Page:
The Hartford Marathon 5k Run for Sandy Hook collected $448,428 and turned it over to the UWWC School Support Fund. Newtown Rotary raised $711,134 for Sandy Hook, and have to date disbursed $103,702, to guess who? If you guessed “through a joint program with The United Way of Western Connecticut”, you would be correct . They paid for mental health services and provided financial support to applicants. The Immediate Needs Fund seems to be the most active in terms of actually spending money, they list several donations to various therapeutic, first responder needs, even $8k for a community wide vigil (who knew vigils had gotten so pricey?!)
Sandy Hook School PTA/CTPTSA/Victims Relief Fund brought in a very respectable $800,000, of which they have thus far spent $5,000 on moving the school. Their future plans for the rest of the funds are “to be used to enhance the lives and learning of students through classroom and community based programs, resources and enrichment and to support efforts focused on rebuilding and strengthening our Sandy Hook school community”. Key word: enrichment.
I have to stop and consider what it must be like to have such a huge influx of cash pouring in to such a small town. A small town in the richest county in the US, where the median income is around 100k. It reminds me of this joke somebody played on Michael J Fox. He was asked to do a voice over for an underprivileged children’s charity and handed a script. After the recording, they led him to a room where he could view the tape he was over dubbing. The film showed clips of a bunch of well turned out white kids running around at a country club playing tennis, horseback riding, croquet, etc. A moderate level of hilarity ensued.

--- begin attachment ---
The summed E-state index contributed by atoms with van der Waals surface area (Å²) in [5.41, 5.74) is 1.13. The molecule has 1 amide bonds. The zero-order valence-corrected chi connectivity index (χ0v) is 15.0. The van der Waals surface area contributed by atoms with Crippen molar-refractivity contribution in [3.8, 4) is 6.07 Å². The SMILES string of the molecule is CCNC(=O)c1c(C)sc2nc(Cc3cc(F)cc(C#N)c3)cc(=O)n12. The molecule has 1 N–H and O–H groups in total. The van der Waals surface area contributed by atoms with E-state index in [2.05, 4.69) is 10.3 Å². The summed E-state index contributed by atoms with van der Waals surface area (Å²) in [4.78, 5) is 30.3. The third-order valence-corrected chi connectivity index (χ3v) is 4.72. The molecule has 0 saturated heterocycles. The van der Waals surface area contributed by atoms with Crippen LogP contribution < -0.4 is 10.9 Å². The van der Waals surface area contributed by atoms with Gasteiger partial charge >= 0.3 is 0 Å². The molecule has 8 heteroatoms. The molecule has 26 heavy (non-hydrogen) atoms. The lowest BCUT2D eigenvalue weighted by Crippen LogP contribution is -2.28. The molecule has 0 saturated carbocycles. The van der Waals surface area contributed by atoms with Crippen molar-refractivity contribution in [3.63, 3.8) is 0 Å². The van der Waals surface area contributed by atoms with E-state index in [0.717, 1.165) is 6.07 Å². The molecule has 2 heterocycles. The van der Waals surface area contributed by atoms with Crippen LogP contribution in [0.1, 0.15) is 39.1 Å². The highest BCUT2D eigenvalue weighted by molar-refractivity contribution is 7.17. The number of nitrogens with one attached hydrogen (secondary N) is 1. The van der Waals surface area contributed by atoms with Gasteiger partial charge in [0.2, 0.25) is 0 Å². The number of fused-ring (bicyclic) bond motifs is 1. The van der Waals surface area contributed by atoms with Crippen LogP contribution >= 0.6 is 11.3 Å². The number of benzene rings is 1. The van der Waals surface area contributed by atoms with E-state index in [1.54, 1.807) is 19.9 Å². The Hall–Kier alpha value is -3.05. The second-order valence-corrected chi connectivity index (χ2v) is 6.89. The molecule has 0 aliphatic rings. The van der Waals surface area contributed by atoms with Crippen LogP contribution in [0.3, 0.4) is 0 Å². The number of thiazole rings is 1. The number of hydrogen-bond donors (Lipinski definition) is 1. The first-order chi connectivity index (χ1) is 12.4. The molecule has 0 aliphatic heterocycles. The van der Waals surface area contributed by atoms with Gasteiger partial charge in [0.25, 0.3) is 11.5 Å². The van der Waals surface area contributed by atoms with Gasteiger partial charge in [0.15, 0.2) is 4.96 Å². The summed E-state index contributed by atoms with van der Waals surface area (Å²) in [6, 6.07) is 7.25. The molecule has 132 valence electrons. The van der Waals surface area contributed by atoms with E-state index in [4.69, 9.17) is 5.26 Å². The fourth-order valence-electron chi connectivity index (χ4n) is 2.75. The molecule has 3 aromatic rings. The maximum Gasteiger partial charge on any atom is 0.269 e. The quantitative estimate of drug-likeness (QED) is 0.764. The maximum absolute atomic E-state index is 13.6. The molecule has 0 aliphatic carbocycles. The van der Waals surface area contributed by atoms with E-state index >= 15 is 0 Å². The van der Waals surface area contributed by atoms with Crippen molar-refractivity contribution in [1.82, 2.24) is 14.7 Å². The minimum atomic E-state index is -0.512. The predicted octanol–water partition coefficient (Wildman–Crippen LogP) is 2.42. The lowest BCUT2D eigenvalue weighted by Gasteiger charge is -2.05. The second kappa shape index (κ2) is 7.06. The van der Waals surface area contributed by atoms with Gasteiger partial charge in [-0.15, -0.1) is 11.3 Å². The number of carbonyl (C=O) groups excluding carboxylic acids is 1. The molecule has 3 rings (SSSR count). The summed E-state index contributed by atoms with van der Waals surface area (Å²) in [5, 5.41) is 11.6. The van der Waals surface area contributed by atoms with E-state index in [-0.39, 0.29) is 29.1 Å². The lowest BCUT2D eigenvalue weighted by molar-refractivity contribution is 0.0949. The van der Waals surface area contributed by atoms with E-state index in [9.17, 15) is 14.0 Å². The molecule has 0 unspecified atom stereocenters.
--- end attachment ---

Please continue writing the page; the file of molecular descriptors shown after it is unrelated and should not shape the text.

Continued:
It would be unthinkable to leave out Sandy Hook Promise, the foundation formerly known as Newtown United. Of all the surveys I had the great pleasure of perusing, the Promise’s was the one that most resembled a press release, obviously prepared by one of the marketing gurus guiding the organization. You would think that ‘gun violence’ is the single most pressing issue facing the world today. Never mind about all that Monsanto poisoning your food business, or even the endless wars waged across the globe, pollution, nuclear accidents, climate change, comet-freaking-ISON, forget all that mess…ending “gun violence” is the key to unlocking our utopian future.
(By the way, could someone tell me, what “gun violence” is exactly? Does that include deliberately dropping a gun on someone’s toe? I mean, that would hurt, right?)
The Promise has raised approximately $600,000, and plans to use it for gun control lobbying, as they have been all along. They also claim that they are committed to “research, public education and healing communities impacted by gun violence.” They say they have spent $200,000 toward the stated mission. That’s all fine and dandy, however, we are not really privy to what any of the money is being spent on. Not without bank statements and receipts. We have their word only. This was a an exercise in keeping the public from thinking that they were being ripped off.
I hope those of you interested in following the money will take a look at the linked surveys and share your thoughts with us.